Growing numbers of young adults on the autism spectrum
By Paul Shattuck, MSW, PhD
June 27, 2019
The U.S. Census Bureau estimates that the number of 17-year-olds in the U.S. was 4,210,248 in 2016.
The latest CDC report places the prevalence of autism among 8-year-old children at 16.7 per 1,000. A national survey of parents found an autism prevalence of 26.5 per 1,000 youth ages 12-17 years old.
Given the population estimate and prevalence rates, approximately 70,700 to 111,600 youth on the autism spectrum turn 18 years old each year. This adds up to between 707,000 and 1,116,000 youth on the autism spectrum entering adulthood over the next decade.
As the 2019 Autism CARES Act makes its way through Congress, it is important to remember that autism is a lifelong condition for most people. And the majority of a typical lifespan is spent in adulthood. However, adulthood is still the period of life we know least about when it comes to autism. Historically, only about 1-2% of all autism research funding has been devoted to understanding adult issues.
Our most recent National Autism Indicators Report documents how low-income and minority youth with autism face worse outcomes than peers. Autism occurs in children from all backgrounds. But the impacts of autism are not felt equally across all groups. Youth from poorer households have fewer choices for services, fewer opportunities for work experiences and generally worse outcomes across a wide range of indicators. Minority youth often face obstacles accessing needed care and experience worse outcomes in many realms.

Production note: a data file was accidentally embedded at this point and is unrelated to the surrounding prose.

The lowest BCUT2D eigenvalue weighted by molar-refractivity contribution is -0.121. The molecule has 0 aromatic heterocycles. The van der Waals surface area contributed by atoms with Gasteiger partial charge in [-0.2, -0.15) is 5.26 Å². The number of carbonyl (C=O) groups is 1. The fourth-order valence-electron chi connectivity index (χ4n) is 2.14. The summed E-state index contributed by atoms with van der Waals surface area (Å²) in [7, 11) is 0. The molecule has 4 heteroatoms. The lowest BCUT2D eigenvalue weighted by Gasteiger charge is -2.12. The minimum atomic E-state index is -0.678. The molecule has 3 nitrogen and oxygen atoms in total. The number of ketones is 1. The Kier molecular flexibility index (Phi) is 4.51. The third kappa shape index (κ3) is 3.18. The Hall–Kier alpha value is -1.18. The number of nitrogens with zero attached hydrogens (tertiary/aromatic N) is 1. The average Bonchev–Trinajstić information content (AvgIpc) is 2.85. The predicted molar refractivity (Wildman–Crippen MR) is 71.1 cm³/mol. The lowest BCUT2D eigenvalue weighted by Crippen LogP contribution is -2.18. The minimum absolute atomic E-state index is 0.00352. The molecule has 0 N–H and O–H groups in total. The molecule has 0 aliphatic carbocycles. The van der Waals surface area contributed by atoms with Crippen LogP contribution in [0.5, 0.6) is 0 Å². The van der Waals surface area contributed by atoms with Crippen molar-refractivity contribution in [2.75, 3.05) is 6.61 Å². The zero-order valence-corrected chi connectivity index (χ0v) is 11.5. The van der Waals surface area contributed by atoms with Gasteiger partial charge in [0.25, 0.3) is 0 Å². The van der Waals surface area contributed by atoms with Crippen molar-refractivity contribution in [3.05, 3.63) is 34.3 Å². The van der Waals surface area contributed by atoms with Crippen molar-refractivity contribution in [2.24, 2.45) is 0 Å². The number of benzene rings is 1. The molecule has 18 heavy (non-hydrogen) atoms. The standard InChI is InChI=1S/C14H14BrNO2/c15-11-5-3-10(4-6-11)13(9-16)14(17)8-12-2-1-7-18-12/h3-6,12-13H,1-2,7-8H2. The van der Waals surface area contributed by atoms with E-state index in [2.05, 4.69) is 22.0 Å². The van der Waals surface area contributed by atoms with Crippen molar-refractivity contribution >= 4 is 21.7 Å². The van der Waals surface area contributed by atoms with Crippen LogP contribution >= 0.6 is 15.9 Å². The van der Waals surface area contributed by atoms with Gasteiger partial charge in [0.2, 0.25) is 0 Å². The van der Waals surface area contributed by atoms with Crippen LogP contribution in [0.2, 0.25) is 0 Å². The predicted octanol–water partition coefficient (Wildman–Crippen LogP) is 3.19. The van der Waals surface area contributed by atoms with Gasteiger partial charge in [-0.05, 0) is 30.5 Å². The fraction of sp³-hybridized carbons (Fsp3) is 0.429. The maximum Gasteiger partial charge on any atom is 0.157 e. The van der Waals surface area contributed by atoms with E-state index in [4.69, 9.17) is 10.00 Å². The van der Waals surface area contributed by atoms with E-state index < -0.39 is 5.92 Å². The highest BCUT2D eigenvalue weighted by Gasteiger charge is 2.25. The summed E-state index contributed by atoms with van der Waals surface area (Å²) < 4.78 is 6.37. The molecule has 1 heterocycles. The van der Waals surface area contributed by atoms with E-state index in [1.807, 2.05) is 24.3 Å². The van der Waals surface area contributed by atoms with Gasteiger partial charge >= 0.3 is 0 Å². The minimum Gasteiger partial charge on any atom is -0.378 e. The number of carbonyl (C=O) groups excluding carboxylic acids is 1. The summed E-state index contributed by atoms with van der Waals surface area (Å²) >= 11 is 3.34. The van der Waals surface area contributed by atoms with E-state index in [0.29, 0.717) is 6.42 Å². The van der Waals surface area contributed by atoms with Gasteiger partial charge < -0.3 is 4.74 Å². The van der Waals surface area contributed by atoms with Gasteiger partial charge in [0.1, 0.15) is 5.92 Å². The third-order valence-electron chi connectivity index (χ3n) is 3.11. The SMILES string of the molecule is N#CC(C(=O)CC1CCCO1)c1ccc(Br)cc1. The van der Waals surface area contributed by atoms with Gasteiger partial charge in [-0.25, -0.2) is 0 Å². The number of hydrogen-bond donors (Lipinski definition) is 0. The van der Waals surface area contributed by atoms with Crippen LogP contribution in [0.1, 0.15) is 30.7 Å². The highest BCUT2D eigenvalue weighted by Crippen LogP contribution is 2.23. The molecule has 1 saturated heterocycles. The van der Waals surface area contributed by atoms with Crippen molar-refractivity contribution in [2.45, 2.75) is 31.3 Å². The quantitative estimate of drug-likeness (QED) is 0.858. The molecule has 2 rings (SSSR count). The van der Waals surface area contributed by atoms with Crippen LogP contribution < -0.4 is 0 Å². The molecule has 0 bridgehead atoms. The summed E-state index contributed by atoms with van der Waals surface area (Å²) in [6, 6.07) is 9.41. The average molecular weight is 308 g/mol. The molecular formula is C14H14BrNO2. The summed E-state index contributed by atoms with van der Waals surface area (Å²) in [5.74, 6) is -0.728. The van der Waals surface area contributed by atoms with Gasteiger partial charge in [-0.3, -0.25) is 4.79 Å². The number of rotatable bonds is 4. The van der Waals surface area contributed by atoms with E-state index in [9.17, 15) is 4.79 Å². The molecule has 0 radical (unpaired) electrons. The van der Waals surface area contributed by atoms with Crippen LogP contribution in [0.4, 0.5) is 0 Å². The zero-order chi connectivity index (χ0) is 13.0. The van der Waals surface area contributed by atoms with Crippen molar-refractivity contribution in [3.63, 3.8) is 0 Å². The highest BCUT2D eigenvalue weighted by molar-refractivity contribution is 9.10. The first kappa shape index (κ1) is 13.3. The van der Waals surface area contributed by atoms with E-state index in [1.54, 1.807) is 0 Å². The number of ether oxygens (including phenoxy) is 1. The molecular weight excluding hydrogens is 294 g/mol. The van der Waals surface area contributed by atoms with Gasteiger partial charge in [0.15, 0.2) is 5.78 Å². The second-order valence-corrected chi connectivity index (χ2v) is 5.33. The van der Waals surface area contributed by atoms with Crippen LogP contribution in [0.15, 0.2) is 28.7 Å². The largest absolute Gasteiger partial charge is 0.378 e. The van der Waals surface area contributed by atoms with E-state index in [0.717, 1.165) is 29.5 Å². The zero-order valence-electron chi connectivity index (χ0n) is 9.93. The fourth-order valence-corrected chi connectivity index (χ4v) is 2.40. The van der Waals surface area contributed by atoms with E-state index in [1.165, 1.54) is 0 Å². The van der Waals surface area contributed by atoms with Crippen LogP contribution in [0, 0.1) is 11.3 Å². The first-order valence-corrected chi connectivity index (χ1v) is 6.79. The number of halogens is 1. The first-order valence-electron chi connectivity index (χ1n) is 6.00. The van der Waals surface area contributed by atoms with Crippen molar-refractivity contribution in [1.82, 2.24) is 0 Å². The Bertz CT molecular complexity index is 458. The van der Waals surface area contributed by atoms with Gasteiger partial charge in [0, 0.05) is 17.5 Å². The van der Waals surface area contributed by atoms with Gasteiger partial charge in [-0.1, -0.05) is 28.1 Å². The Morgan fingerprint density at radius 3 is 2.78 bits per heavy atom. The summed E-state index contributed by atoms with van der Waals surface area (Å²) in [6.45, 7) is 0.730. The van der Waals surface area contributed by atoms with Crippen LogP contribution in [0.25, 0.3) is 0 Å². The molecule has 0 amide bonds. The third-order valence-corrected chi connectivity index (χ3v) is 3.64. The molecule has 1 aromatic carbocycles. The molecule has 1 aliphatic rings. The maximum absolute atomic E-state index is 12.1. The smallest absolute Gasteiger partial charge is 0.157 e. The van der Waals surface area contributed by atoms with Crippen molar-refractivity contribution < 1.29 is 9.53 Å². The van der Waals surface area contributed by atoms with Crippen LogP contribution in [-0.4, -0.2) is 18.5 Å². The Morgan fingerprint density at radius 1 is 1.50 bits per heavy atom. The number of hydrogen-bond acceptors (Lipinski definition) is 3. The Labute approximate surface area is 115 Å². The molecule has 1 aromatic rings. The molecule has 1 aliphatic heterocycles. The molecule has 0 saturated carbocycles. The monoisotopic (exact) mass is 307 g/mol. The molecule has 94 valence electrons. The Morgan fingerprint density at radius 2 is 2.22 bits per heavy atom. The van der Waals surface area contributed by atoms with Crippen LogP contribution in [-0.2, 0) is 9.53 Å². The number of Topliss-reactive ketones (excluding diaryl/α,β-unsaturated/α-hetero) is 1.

Most notably, nearly half of teens on the autism spectrum live in households with incomes at or below 185 percent of the federal poverty level (about $47,600 for a household of four in 2019). One in four live in a home that receives at least one form of public assistance.
We must understand that many families parenting teens on the autism spectrum are also struggling to make ends meet while trying to navigate complex systems of care and get the help their children need. Moving the needle to improve young adult outcomes will require us all to acknowledge that we cannot disentangle helping youth from helping families - and that families have unique needs depending on their financial status.
Paul Shattuck, Ph.D., director of the Life Course Outcomes Research Program, studies experiences and services promoting positive life outcomes for people on the autism spectrum, their families and communities.